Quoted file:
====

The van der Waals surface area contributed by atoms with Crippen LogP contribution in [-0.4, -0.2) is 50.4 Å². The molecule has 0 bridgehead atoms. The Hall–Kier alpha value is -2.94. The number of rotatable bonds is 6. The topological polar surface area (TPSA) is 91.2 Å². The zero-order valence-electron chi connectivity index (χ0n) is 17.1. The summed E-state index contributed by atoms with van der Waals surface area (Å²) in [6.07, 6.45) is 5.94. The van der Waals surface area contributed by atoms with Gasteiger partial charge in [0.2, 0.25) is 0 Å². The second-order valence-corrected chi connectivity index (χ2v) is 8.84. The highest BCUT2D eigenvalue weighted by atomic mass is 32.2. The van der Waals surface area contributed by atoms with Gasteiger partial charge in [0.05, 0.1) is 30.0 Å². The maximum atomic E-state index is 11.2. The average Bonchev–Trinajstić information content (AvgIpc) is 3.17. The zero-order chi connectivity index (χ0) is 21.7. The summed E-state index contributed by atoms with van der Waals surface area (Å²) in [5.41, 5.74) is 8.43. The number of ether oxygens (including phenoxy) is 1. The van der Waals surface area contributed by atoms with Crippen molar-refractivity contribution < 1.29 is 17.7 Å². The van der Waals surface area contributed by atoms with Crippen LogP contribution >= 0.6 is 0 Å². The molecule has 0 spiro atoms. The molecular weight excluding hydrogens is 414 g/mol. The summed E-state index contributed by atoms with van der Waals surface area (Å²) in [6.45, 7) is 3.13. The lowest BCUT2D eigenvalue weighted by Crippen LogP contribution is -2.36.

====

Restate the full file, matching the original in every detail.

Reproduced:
The van der Waals surface area contributed by atoms with Crippen LogP contribution in [-0.4, -0.2) is 50.4 Å². The molecule has 0 bridgehead atoms. The Hall–Kier alpha value is -2.94. The number of rotatable bonds is 6. The topological polar surface area (TPSA) is 91.2 Å². The zero-order valence-electron chi connectivity index (χ0n) is 17.1. The summed E-state index contributed by atoms with van der Waals surface area (Å²) in [6.07, 6.45) is 5.94. The van der Waals surface area contributed by atoms with Gasteiger partial charge in [0.2, 0.25) is 0 Å². The second-order valence-corrected chi connectivity index (χ2v) is 8.84. The highest BCUT2D eigenvalue weighted by atomic mass is 32.2. The van der Waals surface area contributed by atoms with Gasteiger partial charge in [0.05, 0.1) is 30.0 Å². The maximum atomic E-state index is 11.2. The average Bonchev–Trinajstić information content (AvgIpc) is 3.17. The zero-order chi connectivity index (χ0) is 21.7. The summed E-state index contributed by atoms with van der Waals surface area (Å²) in [5.41, 5.74) is 8.43. The number of ether oxygens (including phenoxy) is 1. The van der Waals surface area contributed by atoms with Crippen molar-refractivity contribution < 1.29 is 17.7 Å². The van der Waals surface area contributed by atoms with Crippen LogP contribution >= 0.6 is 0 Å². The molecule has 0 spiro atoms. The molecular weight excluding hydrogens is 414 g/mol. The summed E-state index contributed by atoms with van der Waals surface area (Å²) in [6.45, 7) is 3.13. The lowest BCUT2D eigenvalue weighted by Crippen LogP contribution is -2.36.